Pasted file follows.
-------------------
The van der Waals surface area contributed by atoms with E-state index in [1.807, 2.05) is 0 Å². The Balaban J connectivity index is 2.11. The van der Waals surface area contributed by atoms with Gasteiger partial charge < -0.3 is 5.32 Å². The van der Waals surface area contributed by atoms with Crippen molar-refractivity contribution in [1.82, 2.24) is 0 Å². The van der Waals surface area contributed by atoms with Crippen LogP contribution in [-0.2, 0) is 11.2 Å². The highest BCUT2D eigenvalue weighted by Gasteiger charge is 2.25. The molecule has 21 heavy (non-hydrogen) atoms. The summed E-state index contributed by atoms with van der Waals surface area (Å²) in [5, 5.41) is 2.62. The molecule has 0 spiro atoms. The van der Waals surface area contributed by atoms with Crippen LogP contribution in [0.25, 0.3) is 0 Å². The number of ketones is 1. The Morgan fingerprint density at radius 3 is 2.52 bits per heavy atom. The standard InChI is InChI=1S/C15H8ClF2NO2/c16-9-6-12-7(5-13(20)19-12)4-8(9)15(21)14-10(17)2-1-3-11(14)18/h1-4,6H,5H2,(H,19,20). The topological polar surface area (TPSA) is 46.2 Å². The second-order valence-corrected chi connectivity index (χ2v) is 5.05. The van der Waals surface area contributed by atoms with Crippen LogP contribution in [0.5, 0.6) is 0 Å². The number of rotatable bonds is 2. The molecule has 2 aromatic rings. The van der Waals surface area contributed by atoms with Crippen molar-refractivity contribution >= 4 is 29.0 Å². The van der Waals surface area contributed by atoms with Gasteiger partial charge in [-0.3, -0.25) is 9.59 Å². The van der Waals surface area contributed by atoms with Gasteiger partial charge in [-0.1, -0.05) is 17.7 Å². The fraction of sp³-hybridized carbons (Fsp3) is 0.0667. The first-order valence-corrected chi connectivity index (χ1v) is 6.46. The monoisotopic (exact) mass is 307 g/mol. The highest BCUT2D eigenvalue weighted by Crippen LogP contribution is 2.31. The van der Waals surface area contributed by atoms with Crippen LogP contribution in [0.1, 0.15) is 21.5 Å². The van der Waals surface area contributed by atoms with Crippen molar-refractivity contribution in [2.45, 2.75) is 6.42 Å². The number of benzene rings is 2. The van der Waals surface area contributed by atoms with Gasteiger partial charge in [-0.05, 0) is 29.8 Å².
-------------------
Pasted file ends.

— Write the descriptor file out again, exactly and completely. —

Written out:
The van der Waals surface area contributed by atoms with E-state index in [1.807, 2.05) is 0 Å². The Balaban J connectivity index is 2.11. The van der Waals surface area contributed by atoms with Gasteiger partial charge < -0.3 is 5.32 Å². The van der Waals surface area contributed by atoms with Crippen molar-refractivity contribution in [1.82, 2.24) is 0 Å². The van der Waals surface area contributed by atoms with Crippen LogP contribution in [-0.2, 0) is 11.2 Å². The highest BCUT2D eigenvalue weighted by Gasteiger charge is 2.25. The molecule has 21 heavy (non-hydrogen) atoms. The summed E-state index contributed by atoms with van der Waals surface area (Å²) in [5, 5.41) is 2.62. The molecule has 0 spiro atoms. The van der Waals surface area contributed by atoms with Crippen LogP contribution in [0.25, 0.3) is 0 Å². The number of ketones is 1. The Morgan fingerprint density at radius 3 is 2.52 bits per heavy atom. The standard InChI is InChI=1S/C15H8ClF2NO2/c16-9-6-12-7(5-13(20)19-12)4-8(9)15(21)14-10(17)2-1-3-11(14)18/h1-4,6H,5H2,(H,19,20). The topological polar surface area (TPSA) is 46.2 Å². The second-order valence-corrected chi connectivity index (χ2v) is 5.05. The van der Waals surface area contributed by atoms with Crippen LogP contribution in [0.5, 0.6) is 0 Å². The number of rotatable bonds is 2. The molecule has 2 aromatic rings. The van der Waals surface area contributed by atoms with Crippen molar-refractivity contribution >= 4 is 29.0 Å². The van der Waals surface area contributed by atoms with Gasteiger partial charge in [-0.3, -0.25) is 9.59 Å². The van der Waals surface area contributed by atoms with Gasteiger partial charge in [-0.1, -0.05) is 17.7 Å². The fraction of sp³-hybridized carbons (Fsp3) is 0.0667. The first-order valence-corrected chi connectivity index (χ1v) is 6.46. The monoisotopic (exact) mass is 307 g/mol. The highest BCUT2D eigenvalue weighted by Crippen LogP contribution is 2.31. The van der Waals surface area contributed by atoms with Crippen LogP contribution in [0.1, 0.15) is 21.5 Å². The van der Waals surface area contributed by atoms with Crippen molar-refractivity contribution in [2.45, 2.75) is 6.42 Å². The number of benzene rings is 2. The van der Waals surface area contributed by atoms with Gasteiger partial charge in [-0.05, 0) is 29.8 Å².